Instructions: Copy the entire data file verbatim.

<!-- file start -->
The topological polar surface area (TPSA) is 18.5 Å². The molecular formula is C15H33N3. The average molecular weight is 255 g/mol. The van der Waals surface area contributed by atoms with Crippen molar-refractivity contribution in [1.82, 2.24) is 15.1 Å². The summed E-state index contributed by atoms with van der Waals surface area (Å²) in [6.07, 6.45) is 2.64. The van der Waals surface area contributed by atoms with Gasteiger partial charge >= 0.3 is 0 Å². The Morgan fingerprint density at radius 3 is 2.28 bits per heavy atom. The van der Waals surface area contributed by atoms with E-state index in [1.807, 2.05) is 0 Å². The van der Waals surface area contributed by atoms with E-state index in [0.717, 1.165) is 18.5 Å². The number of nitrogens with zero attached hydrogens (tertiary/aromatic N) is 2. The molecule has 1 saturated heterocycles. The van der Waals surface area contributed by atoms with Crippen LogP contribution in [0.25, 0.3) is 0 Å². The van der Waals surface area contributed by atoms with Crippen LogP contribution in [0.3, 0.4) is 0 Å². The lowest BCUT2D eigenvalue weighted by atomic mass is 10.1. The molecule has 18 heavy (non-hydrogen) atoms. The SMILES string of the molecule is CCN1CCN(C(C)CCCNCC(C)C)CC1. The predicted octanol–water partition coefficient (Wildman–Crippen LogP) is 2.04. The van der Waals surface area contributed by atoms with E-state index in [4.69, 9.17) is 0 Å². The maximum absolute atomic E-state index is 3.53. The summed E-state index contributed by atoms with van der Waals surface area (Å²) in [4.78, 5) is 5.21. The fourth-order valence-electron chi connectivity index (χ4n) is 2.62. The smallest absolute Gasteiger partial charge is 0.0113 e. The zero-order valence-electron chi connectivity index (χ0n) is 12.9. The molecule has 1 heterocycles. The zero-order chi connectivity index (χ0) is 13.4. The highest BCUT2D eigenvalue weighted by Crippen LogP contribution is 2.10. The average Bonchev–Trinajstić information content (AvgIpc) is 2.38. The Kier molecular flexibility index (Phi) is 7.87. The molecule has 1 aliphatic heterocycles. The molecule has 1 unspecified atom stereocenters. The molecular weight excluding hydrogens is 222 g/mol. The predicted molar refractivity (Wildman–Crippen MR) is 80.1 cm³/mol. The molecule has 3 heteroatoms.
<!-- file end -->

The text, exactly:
The topological polar surface area (TPSA) is 18.5 Å². The molecular formula is C15H33N3. The average molecular weight is 255 g/mol. The van der Waals surface area contributed by atoms with Crippen molar-refractivity contribution in [1.82, 2.24) is 15.1 Å². The summed E-state index contributed by atoms with van der Waals surface area (Å²) in [6.07, 6.45) is 2.64. The van der Waals surface area contributed by atoms with Gasteiger partial charge >= 0.3 is 0 Å². The Morgan fingerprint density at radius 3 is 2.28 bits per heavy atom. The van der Waals surface area contributed by atoms with E-state index in [1.807, 2.05) is 0 Å². The van der Waals surface area contributed by atoms with E-state index in [0.717, 1.165) is 18.5 Å². The number of nitrogens with zero attached hydrogens (tertiary/aromatic N) is 2. The molecule has 1 saturated heterocycles. The van der Waals surface area contributed by atoms with Crippen LogP contribution in [0.25, 0.3) is 0 Å². The van der Waals surface area contributed by atoms with Crippen LogP contribution in [0.3, 0.4) is 0 Å². The lowest BCUT2D eigenvalue weighted by atomic mass is 10.1. The molecule has 18 heavy (non-hydrogen) atoms. The SMILES string of the molecule is CCN1CCN(C(C)CCCNCC(C)C)CC1. The predicted octanol–water partition coefficient (Wildman–Crippen LogP) is 2.04. The van der Waals surface area contributed by atoms with E-state index in [4.69, 9.17) is 0 Å². The maximum absolute atomic E-state index is 3.53. The summed E-state index contributed by atoms with van der Waals surface area (Å²) in [4.78, 5) is 5.21. The fourth-order valence-electron chi connectivity index (χ4n) is 2.62. The smallest absolute Gasteiger partial charge is 0.0113 e. The zero-order valence-electron chi connectivity index (χ0n) is 12.9. The molecule has 1 heterocycles. The zero-order chi connectivity index (χ0) is 13.4. The highest BCUT2D eigenvalue weighted by Crippen LogP contribution is 2.10. The average Bonchev–Trinajstić information content (AvgIpc) is 2.38. The Kier molecular flexibility index (Phi) is 7.87. The molecule has 1 aliphatic heterocycles. The molecule has 1 unspecified atom stereocenters. The molecular weight excluding hydrogens is 222 g/mol. The predicted molar refractivity (Wildman–Crippen MR) is 80.1 cm³/mol. The molecule has 3 heteroatoms.